About the Covid Care Quality Assurance Scheme

The CCQA Scheme is designed to follow a common sense progression to get you back to business.  It is designed to get you to consider the whole of your business operations in a common sense way.

To help staff and customers to have confidence in our business we need to fully involve them, to do this we must:

Assess – what we do.

Agree – things with those involved.

Educate – those affected.

Any return to working has to be staged, to simply ‘dive’ back in will lead to things being overlooked and ultimately risks.  We suggest 5 tiers to consider for returning to business, these are designed to follow a progressive pathway, which will help to ensure you don’t overlook anything. You can choose to do them in any order that best suits your needs:


Tier 1:  Site Operations – Getting you and your team back into work

Getting your team back into the workplace and ensuring its safe is going to be essential to going forward.  As the first step this is the foundation on which your business activities will sit. The place you run you business from and your team must be safe.  If there are problems here, then all our business activities will be affected.  By making you work place safe for your staff, you can begin to involve them more easily in your transition back to business.

Typical tasks could include: Equipment maintenance, administration, facilities and building management, vehicle maintenance, cleaning.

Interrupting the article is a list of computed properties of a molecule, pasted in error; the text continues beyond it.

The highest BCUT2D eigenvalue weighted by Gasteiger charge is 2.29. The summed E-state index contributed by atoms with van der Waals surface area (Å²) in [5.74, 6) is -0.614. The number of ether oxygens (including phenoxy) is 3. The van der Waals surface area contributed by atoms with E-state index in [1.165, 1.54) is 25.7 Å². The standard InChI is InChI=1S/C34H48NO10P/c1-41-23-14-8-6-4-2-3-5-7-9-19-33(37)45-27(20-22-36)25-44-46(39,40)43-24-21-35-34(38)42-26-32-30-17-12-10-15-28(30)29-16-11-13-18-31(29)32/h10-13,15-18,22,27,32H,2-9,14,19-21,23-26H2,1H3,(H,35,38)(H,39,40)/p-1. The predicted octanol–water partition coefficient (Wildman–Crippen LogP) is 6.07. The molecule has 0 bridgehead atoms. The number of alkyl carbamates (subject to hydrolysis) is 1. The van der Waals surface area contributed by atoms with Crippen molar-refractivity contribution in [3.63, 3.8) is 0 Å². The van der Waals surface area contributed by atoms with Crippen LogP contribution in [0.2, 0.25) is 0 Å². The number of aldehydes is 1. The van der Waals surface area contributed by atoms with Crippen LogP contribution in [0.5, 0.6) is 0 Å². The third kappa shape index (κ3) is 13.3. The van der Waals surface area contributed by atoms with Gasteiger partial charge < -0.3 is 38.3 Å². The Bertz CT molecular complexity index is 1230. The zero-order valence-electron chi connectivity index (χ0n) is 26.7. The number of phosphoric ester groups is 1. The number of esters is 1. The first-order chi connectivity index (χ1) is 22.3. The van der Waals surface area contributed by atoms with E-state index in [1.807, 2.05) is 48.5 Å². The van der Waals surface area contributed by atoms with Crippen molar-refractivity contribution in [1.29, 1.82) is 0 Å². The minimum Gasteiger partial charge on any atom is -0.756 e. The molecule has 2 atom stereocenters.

Tier 2:  Bookings – Engaging our clients

Re-establishing contact with our existing customers and reaching out to new ones to let them know we are actively working towards re-opening will help us to increase the amount of bookings we have when we open our doors.

Typical tasks may include: Reviewing customer details, email shots, updating websites, signage and social media.

Tier 3:  Activities – How we run our activities

We need to check out how we run our activities to make sure that they don’t put people at COVID risk.  This is by far the largest tier for most Adventure Tourism Businesses.   We need to consider our activities and may need to choose which ones are suitable for reopening – especially in the early stages.  Where activities can be run, we may need to amend them.  Each activity will have its own unique needs and they could be considered independently.